As someone who was lucky enough to cover the 1992 presidential campaign — involving Republican incumbent President George W. Bush, Democratic challenger Arkansas Gov. Bill Clinton and the independent maverick, Texas billionaire businessman Ross Perot — from start to finish, allow me to make one semi-important point: Perot was not at all like anybody else who would, allegedly as a billionaire businessman, run for the White House as the GOP nominee — successfully — in 2016.
Perot did not have an Ivy League pedigree. After two years at Texarkana Junior College, he won an appointment to the U.S. Naval Academy at Annapolis. There he was elected class president and met Goucher College student Margot Birmingham, who would in 1956 marry Lt. j.g. Perot. He fulfilled his four-year commitment to the Navy, and he and Margot were married for the next 63 years.
Let others write about his business acumen, which was considerable and handsomely rewarded. What I choose to emphasize is his public service. At the behest of Texas’ then-Gov. Mark White, a Democrat, Perot agreed to lead the reform of Texas' public education. The results were nothing short of spectacular: a limit of 22 pupils per class in the state's elementary schools, state funding for full-day kindergarten and pre-K classes for children from disadvantaged backgrounds. Perhaps the most controversial of all in football-crazy Texas was the “no pass, no play” rule, which required passing school grades before any Lone State high school grid star could suit up.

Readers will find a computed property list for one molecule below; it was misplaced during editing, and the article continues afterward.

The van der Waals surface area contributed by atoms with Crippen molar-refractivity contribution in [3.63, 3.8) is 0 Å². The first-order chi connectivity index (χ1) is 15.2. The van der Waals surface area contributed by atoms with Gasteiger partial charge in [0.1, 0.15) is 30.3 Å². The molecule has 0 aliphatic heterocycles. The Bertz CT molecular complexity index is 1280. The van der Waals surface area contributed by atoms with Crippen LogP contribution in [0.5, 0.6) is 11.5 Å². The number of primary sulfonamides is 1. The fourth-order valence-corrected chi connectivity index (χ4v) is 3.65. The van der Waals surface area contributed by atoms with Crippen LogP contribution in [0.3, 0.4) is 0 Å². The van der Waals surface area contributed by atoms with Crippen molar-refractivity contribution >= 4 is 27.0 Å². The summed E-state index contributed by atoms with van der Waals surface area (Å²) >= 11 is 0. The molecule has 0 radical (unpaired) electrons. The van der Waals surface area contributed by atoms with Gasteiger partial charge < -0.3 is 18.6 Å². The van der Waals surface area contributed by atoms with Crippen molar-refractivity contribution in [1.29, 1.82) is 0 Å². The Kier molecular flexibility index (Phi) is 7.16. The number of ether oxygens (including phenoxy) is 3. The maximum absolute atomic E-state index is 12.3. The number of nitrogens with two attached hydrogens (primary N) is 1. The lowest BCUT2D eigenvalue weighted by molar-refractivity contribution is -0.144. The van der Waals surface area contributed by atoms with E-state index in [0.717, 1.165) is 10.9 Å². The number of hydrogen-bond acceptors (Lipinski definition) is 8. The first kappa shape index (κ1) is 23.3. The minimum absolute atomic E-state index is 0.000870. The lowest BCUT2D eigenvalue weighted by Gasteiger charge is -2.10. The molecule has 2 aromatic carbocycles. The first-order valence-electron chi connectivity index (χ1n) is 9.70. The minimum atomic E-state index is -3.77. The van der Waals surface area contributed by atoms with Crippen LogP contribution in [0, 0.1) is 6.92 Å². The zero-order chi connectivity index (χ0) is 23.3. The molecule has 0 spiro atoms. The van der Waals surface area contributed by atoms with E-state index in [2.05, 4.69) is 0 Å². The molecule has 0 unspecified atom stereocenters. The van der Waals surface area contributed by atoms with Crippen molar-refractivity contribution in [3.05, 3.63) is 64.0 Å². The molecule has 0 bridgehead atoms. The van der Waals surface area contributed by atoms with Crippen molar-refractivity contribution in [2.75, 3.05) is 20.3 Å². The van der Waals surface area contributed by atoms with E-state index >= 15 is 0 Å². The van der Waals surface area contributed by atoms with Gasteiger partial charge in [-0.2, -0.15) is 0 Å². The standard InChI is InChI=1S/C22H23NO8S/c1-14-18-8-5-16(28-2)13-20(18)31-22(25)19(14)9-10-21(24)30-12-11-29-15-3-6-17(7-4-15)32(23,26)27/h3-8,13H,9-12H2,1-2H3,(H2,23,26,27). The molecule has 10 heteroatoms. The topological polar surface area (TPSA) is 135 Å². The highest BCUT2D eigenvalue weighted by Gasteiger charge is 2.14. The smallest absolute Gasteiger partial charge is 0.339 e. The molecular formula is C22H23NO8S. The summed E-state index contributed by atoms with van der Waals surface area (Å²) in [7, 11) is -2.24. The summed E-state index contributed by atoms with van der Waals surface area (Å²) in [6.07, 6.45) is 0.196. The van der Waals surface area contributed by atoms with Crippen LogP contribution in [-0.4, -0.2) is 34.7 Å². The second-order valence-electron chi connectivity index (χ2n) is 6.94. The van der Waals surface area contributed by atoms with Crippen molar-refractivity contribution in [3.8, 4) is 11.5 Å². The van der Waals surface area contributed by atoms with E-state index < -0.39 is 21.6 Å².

That Perot could be both mercurial and obstinate even his greatest admirers conceded. But in his 1992 independent presidential campaign, Perot changed American history. Think about this: From 1776 to 1980, the United States, after fighting nine wars — including World War I and II — and surviving the Great Depression, had run up a total nation debt of $1 trillion. Yet, in just 12 years — from 1980 to 1992 — under the leadership of two Republican presidents, Ronald Reagan and George W. Bush, we saw the national debt quadruple to $4 billion.
Republicans were reluctant to discuss the exploding debt because it happened on their watch. Democrats who were excited about winning the White House — and the keys to the Treasury — did not want to talk about austerity. Perot, by the strength of his arguments and the determination of his will, forced the nation and his political opponents to confront the national debt.
The fact that President Clinton, once in office, actually spent his own political capital to dare to raise taxes and to trim spending was a direct tribute to Perot's leadership on the long-ignored issue. That the U.S. under Clinton achieved the unprecedented — the elimination of the federal budget deficit and the reduction of the national debt — for three years is obviously a tribute to the Democratic chief executive and his party (there were no Republican votes for the controversial initiative) but very much the legacy of Perot's 1992 presidential campaign, when he won a larger percentage of the popular vote than any third-party candidate since former President Teddy Roosevelt in 1912.
It was a different time when — rather than would-be leaders just asking, "Are you better off than you were four years ago?" — there was at least one presidential candidate who dared to ask instead: Are we better off? Are the strong among us more just? Are the weak among us more secure? Thank you, Lt. Perot.
To find out more about Mark Shields and read his past columns, visit the Creators Syndicate webpage at www.creators.com.